American Ebola Patient's Husband Says He's Astonished People Would Criticize Missionaries Putting Themselves In Danger

  @MeaganKaym.clark@ibtimes.com on August 08 2014 6:02 PM
ebola
An ambulance carrying American missionary Nancy Writebol, 59, arrives at Emory University Hospital in Atlanta, Georgia, August 5, 2014. Reuters

The husband of American Ebola patient Nancy Writebol spoke publicly for the first time Friday, saying he's astonished that some have criticized people like his wife who have put themselves in danger to help Africans fight the deadly virus. 

In an interview with the president of Christian aid organization SIM USA, David Writebol said from Liberia that he's "in a comfortable situation" and feeling "an overwhelming sense of peace" while his wife recovers in Atlanta, but that people who have called aid workers foolish for volunteering to help Ebola patients have surprised him.

"It’s just astonishing to see the reaction of people, and I think it exposes the underlying philosophy and worldview of the age where ... an individual is really of no account and when someone goes to extraordinary lengths and measures to minister to and perhaps help an individual, then that’s looked down upon,” he said. "Let's not turn a blind eye to what's happening, because if we do that, we risk losing our humanity."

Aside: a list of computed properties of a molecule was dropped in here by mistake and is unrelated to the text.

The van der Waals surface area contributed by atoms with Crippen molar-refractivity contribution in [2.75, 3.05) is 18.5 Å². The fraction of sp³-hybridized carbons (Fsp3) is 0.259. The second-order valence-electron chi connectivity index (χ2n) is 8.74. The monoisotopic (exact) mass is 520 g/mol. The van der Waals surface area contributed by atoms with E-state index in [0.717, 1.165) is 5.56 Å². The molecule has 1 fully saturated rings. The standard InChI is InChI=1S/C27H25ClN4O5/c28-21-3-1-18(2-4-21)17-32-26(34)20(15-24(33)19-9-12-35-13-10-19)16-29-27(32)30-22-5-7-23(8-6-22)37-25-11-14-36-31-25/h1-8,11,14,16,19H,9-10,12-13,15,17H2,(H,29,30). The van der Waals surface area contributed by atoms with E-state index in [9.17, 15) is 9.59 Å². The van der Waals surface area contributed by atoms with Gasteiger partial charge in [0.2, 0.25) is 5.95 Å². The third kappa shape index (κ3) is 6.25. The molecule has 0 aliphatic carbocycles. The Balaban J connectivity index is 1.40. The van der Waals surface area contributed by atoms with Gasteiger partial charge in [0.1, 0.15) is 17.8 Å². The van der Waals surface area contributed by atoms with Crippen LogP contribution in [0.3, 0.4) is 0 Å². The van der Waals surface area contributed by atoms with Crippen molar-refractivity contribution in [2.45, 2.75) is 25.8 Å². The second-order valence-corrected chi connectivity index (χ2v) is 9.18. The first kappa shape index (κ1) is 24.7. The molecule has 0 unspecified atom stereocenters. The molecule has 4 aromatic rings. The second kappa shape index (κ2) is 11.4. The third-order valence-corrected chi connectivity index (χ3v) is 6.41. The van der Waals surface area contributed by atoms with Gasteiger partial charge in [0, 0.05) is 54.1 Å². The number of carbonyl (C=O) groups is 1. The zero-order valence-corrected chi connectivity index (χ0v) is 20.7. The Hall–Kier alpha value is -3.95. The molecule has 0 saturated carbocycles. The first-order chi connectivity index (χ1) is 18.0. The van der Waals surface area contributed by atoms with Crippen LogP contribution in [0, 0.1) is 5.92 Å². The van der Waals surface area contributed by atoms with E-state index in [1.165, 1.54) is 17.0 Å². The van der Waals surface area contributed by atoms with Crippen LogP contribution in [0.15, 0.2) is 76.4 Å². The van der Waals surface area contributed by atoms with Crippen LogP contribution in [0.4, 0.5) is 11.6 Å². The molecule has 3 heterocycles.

David Writebol is awaiting medical tests to show he's clear of Ebola before flying to the U.S. to join his wife and Dr. Kent Brantly, the other American aid worker who contracted Ebola in Liberia and is now recovering, Dr. Jonathan LaPook, chief medical correspondent for CBS, said Friday.

 

Nancy Writebol's and Brantly's conditions have continued to improve since they began taking doses of an experimental drug made in the U.S. with tobacco. 

 

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